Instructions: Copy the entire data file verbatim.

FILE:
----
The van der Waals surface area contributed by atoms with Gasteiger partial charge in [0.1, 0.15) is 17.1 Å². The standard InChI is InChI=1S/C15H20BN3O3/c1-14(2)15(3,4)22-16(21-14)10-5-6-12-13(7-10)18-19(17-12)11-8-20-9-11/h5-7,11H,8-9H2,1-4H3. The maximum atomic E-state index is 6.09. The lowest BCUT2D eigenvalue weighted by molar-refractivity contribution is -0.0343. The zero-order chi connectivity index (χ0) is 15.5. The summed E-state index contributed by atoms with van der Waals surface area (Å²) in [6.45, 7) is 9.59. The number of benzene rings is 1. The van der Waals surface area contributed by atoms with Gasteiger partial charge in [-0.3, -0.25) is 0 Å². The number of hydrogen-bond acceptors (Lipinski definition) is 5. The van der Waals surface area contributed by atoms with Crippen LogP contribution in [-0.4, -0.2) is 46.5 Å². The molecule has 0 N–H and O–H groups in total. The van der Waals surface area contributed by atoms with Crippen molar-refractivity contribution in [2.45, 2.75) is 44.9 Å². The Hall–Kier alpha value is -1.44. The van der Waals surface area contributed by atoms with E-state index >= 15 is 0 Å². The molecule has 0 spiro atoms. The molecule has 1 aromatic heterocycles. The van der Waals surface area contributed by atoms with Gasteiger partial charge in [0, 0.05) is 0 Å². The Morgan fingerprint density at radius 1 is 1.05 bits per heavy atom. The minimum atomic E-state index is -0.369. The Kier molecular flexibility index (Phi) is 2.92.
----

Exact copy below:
The van der Waals surface area contributed by atoms with Gasteiger partial charge in [0.1, 0.15) is 17.1 Å². The standard InChI is InChI=1S/C15H20BN3O3/c1-14(2)15(3,4)22-16(21-14)10-5-6-12-13(7-10)18-19(17-12)11-8-20-9-11/h5-7,11H,8-9H2,1-4H3. The maximum atomic E-state index is 6.09. The lowest BCUT2D eigenvalue weighted by molar-refractivity contribution is -0.0343. The zero-order chi connectivity index (χ0) is 15.5. The summed E-state index contributed by atoms with van der Waals surface area (Å²) in [6.45, 7) is 9.59. The number of benzene rings is 1. The van der Waals surface area contributed by atoms with Gasteiger partial charge in [-0.3, -0.25) is 0 Å². The number of hydrogen-bond acceptors (Lipinski definition) is 5. The van der Waals surface area contributed by atoms with Crippen LogP contribution in [-0.4, -0.2) is 46.5 Å². The molecule has 0 N–H and O–H groups in total. The van der Waals surface area contributed by atoms with Crippen molar-refractivity contribution in [2.45, 2.75) is 44.9 Å². The Hall–Kier alpha value is -1.44. The van der Waals surface area contributed by atoms with E-state index >= 15 is 0 Å². The molecule has 0 spiro atoms. The molecule has 1 aromatic heterocycles. The van der Waals surface area contributed by atoms with Gasteiger partial charge in [0, 0.05) is 0 Å². The Morgan fingerprint density at radius 1 is 1.05 bits per heavy atom. The minimum atomic E-state index is -0.369. The Kier molecular flexibility index (Phi) is 2.92.